It's trying to tell us that we need to build a class that represent this query type! Let's do it!

The Query Type Handler Class

Over in the src/ directory, I'm going to create a new Layouts/ directory: we'll organize a lot of our custom Layouts stuff inside here. Then add a new PHP class called... how about LatestRecipeQueryTypeHandler. Make this implement QueryTypeHandlerInterface:

... lines 1 - 2
namespace App\Layouts;
... lines 4 - 5
use Netgen\Layouts\Collection\QueryType\QueryTypeHandlerInterface;
... lines 7 - 8
class LatestRecipeQueryTypeHandler implements QueryTypeHandlerInterface
{
... lines 11 - 29
}

Then go to "Code Generate" (or Command+N on a Mac), and select "Implement methods" to add the four we need:

... lines 1 - 4
use Netgen\Layouts\API\Values\Collection\Query;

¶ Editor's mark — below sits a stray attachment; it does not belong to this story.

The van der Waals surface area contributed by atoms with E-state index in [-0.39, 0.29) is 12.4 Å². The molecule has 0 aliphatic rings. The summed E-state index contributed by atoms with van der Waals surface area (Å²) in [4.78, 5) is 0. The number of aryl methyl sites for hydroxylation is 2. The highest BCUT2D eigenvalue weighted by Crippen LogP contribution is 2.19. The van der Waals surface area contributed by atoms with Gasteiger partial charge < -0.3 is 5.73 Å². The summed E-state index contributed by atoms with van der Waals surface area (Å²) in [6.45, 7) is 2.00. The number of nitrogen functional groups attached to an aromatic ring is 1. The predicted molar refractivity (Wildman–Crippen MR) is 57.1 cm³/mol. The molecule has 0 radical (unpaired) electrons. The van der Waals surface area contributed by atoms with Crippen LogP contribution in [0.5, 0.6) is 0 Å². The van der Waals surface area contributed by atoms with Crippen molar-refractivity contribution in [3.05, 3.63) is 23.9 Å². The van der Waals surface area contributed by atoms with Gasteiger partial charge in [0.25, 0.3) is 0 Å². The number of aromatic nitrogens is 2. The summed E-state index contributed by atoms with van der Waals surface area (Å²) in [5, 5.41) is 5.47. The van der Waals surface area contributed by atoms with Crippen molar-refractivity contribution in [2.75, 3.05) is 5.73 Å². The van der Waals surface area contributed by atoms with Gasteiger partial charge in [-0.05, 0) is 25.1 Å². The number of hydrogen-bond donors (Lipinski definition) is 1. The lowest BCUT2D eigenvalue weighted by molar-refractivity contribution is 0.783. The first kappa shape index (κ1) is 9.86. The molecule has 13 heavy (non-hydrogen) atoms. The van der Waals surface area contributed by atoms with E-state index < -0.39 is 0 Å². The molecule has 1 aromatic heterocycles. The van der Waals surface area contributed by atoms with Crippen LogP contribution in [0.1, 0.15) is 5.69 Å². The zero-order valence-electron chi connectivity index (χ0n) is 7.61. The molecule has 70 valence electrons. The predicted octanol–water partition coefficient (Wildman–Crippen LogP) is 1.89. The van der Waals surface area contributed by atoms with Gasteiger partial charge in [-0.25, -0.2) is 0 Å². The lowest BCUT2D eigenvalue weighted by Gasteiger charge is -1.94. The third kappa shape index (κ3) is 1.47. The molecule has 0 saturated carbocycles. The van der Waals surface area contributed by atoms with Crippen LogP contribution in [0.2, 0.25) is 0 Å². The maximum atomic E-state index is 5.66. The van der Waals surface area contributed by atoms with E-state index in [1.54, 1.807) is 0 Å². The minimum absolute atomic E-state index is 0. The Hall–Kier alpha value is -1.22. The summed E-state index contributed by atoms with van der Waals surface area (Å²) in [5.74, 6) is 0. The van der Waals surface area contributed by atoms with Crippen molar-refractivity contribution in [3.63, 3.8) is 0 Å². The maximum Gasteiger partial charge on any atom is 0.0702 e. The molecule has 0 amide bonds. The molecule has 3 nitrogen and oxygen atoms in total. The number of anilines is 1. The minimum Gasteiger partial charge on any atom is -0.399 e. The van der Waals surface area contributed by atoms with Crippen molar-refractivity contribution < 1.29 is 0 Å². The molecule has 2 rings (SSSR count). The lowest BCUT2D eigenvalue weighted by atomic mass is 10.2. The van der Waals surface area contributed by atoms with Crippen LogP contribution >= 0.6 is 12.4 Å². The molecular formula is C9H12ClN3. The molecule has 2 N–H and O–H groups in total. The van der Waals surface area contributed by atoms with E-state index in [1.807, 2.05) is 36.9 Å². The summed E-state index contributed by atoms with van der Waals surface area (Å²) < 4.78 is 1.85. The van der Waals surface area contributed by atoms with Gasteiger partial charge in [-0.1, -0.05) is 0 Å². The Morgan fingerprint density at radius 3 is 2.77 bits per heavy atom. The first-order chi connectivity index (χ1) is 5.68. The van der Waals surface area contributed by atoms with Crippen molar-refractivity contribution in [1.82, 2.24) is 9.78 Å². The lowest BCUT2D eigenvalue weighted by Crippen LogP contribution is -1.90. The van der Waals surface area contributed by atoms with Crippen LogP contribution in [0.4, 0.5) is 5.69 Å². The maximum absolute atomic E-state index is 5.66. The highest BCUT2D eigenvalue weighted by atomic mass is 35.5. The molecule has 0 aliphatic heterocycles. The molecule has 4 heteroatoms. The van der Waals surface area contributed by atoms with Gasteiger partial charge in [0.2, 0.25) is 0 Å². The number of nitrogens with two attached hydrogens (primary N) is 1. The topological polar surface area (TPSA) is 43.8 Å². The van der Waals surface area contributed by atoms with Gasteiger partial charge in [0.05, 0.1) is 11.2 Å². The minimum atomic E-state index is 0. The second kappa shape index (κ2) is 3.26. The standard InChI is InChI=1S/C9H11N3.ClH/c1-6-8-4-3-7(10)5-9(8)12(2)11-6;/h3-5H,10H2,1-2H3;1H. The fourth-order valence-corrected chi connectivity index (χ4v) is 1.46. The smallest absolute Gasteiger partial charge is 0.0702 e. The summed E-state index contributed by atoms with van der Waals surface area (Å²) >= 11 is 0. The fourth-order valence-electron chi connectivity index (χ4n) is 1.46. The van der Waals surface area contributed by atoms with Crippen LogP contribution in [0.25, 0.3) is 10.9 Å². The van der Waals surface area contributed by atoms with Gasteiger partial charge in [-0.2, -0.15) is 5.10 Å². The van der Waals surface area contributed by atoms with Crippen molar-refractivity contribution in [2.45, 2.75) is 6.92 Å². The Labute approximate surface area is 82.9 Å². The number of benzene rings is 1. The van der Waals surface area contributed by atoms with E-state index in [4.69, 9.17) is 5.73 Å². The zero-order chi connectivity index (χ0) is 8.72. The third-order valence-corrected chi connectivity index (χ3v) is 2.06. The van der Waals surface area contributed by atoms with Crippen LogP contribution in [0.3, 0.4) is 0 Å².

... line 6
use Netgen\Layouts\Parameters\ParameterBuilderInterface;
class LatestRecipeQueryTypeHandler implements QueryTypeHandlerInterface
{
public function buildParameters(ParameterBuilderInterface $builder): void
{
// TODO: Implement buildParameters() method.
}
public function getValues(Query $query, int $offset = 0, ?int $limit = null): iterable
{
// TODO: Implement getValues() method.
}
public function getCount(Query $query): int
{
// TODO: Implement getCount() method.
}
public function isContextual(Query $query): bool
{
// TODO: Implement isContextual() method.
}
}

Nice! Let's see... I'll leave buildParameters() empty for a minute, but we'll come back to it soon:

... lines 1 - 9
class LatestRecipeQueryTypeHandler implements QueryTypeHandlerInterface
{
... lines 12 - 15
public function buildParameters(ParameterBuilderInterface $builder): void
{
}
... lines 19 - 40
}

The most important method is getValues(). This is where we'll load and return the "items". If our recipes were stored on an API, we would make an API request here to fetch those. But since they're in our local database, we'll query for them.

To do that, go to the top of the class, add a __construct() method with private RecipeRepository $recipeRepository:

... lines 1 - 4
use App\Repository\RecipeRepository;
... lines 6 - 9